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Remembering Gerald Bloncourt Share This on LinkedIn   Share This on Google   Tweet This   Forward This

12 November 2018

The Haitian photographer Gérald Bloncourt, whose work as an exile in Paris told the story of immigrants and factory workers, died late last month at the age of 91, a victim of melanoma.

In addition to his photography, he was a painter and poet.

He was born in Bainet on Nov. 4, 1926. "My father was a mulatto from Guadeloupe and my mom was French. Her parents were Italian immigrants from the south of France. We were three boys," he explained simply in an interview.

A hurricane forced the family to move to Jacmel when Bloncourt was just an infant. He had a happy childhood despite the "domination of the Catholic Church" and the American occupation "because my parents were very open and democratic." They taught him to respect others no matter what their station in life.

His mother ran a school, accepting many students whose parents could not afford the tuition, annoying the well-to-do parents who did not want their children rubbing elbows with the less fortunate. His father, famous for his athletic achievements, was arrested for resisting the occupation, spending two months in prison.

'I wanted to use my photos as a weapon in hopes to change the world.'

A violent storm and tidal wave in 1936 forced the family to relocate to the capitol.

In 1945 he started a newspaper to protest the government of President Élie Lescot and was expelled after leading demonstrations against the regime. He went first to Santo Domingo and then to Martinque before establishing himself in Paris.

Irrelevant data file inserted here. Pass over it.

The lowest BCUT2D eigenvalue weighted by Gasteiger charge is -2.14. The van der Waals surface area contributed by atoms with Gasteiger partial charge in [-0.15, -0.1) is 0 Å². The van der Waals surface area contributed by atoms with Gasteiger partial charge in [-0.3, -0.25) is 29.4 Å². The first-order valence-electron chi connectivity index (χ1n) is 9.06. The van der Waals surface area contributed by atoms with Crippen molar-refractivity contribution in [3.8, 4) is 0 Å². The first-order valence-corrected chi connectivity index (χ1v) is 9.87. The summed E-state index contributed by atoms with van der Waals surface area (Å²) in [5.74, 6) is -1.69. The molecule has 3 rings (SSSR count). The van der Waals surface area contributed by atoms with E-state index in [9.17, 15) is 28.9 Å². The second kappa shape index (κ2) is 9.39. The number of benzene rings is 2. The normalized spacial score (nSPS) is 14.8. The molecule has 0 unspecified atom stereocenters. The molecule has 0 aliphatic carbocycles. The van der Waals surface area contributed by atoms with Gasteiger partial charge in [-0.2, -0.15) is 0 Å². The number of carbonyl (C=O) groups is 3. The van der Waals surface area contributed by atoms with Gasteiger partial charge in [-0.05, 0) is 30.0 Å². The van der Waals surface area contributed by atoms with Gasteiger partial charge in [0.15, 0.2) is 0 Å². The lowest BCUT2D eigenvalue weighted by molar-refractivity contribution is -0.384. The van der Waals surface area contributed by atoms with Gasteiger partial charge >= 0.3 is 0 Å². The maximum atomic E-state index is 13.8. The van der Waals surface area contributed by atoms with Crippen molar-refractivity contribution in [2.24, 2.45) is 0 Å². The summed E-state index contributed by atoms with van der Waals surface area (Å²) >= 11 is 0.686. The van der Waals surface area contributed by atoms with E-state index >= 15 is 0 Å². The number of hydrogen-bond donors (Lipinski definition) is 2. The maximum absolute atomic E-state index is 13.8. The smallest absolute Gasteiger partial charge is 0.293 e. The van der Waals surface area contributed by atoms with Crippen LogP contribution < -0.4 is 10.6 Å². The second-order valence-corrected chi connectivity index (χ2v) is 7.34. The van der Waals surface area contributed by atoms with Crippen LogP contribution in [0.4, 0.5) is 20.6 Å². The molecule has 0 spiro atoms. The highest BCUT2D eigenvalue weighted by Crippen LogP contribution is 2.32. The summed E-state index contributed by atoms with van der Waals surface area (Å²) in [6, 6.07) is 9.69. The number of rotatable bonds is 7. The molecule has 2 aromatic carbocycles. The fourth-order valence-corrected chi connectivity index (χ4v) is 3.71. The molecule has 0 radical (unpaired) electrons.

His older brother Tony, a member of the resistance, had been shot by Nazis in France. His brother Claude became a surgeon there and helped many young Haitians come to France to study medicine.

In fact Bloncourt audited classes in Haiti's Medical School in 1945 but couldn't formally enroll because he had never completed secondary school.

But that didn't stop Bloncourt any more than hurricanes and tidal waves had.

He spent years following 350,000 Portuguese emigres who had sought asylum in France living in slums outside Paris and finding work in construction and factories. His photos show their faces determined despite their dismal surroundings.

And when the fascist regime was deposed in Portugal in the Carnation Revolution, restoring democracy to the country, he went to Lisbon to photograph the celebrations.

His images preserving the history of Portuguese immigrants earned him the Commander of the Order of Prince Henry in 2016.

"I wanted to use my photos as a weapon in hopes to change the world," he said.

His work can be seen in an archive of 200,000 imagesw which he cataloged himself, assembling a half century "of photographic memory," as he called it.

He is survived by his wife Isabelle and his daughters Ludmilla Bloncourt, Sandra Millé and Morgane Itshak-Levy Bloncourt, his son Gérald, five grandchildren and several great-grandchildren.

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